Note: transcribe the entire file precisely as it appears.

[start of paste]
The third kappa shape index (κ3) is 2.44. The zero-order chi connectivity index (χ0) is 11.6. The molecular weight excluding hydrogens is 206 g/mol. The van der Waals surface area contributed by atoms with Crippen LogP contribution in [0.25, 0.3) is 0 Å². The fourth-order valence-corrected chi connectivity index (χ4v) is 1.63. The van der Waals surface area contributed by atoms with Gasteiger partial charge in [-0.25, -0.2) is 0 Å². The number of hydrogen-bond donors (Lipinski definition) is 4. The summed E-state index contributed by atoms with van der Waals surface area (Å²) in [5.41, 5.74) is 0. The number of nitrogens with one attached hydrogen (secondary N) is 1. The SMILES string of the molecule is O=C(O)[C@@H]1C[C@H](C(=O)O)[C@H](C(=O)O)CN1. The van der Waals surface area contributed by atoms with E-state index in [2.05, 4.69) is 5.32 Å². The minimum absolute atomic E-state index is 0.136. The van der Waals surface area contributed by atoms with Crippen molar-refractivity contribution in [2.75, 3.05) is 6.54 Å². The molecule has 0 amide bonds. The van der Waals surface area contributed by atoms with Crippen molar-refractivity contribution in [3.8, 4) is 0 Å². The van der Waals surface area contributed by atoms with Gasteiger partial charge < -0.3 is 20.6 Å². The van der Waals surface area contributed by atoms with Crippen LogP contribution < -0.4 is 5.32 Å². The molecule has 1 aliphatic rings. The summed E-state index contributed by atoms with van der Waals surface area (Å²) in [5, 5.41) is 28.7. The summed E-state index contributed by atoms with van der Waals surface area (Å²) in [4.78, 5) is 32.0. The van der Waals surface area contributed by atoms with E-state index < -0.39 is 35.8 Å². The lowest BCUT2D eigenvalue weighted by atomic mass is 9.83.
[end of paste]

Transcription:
The third kappa shape index (κ3) is 2.44. The zero-order chi connectivity index (χ0) is 11.6. The molecular weight excluding hydrogens is 206 g/mol. The van der Waals surface area contributed by atoms with Crippen LogP contribution in [0.25, 0.3) is 0 Å². The fourth-order valence-corrected chi connectivity index (χ4v) is 1.63. The van der Waals surface area contributed by atoms with Gasteiger partial charge in [-0.25, -0.2) is 0 Å². The number of hydrogen-bond donors (Lipinski definition) is 4. The summed E-state index contributed by atoms with van der Waals surface area (Å²) in [5.41, 5.74) is 0. The number of nitrogens with one attached hydrogen (secondary N) is 1. The SMILES string of the molecule is O=C(O)[C@@H]1C[C@H](C(=O)O)[C@H](C(=O)O)CN1. The van der Waals surface area contributed by atoms with E-state index in [2.05, 4.69) is 5.32 Å². The minimum absolute atomic E-state index is 0.136. The van der Waals surface area contributed by atoms with Crippen molar-refractivity contribution in [2.75, 3.05) is 6.54 Å². The molecule has 0 amide bonds. The van der Waals surface area contributed by atoms with Crippen molar-refractivity contribution in [3.8, 4) is 0 Å². The van der Waals surface area contributed by atoms with Gasteiger partial charge < -0.3 is 20.6 Å². The van der Waals surface area contributed by atoms with Crippen LogP contribution < -0.4 is 5.32 Å². The molecule has 1 aliphatic rings. The summed E-state index contributed by atoms with van der Waals surface area (Å²) in [5, 5.41) is 28.7. The summed E-state index contributed by atoms with van der Waals surface area (Å²) in [4.78, 5) is 32.0. The van der Waals surface area contributed by atoms with E-state index < -0.39 is 35.8 Å². The lowest BCUT2D eigenvalue weighted by atomic mass is 9.83.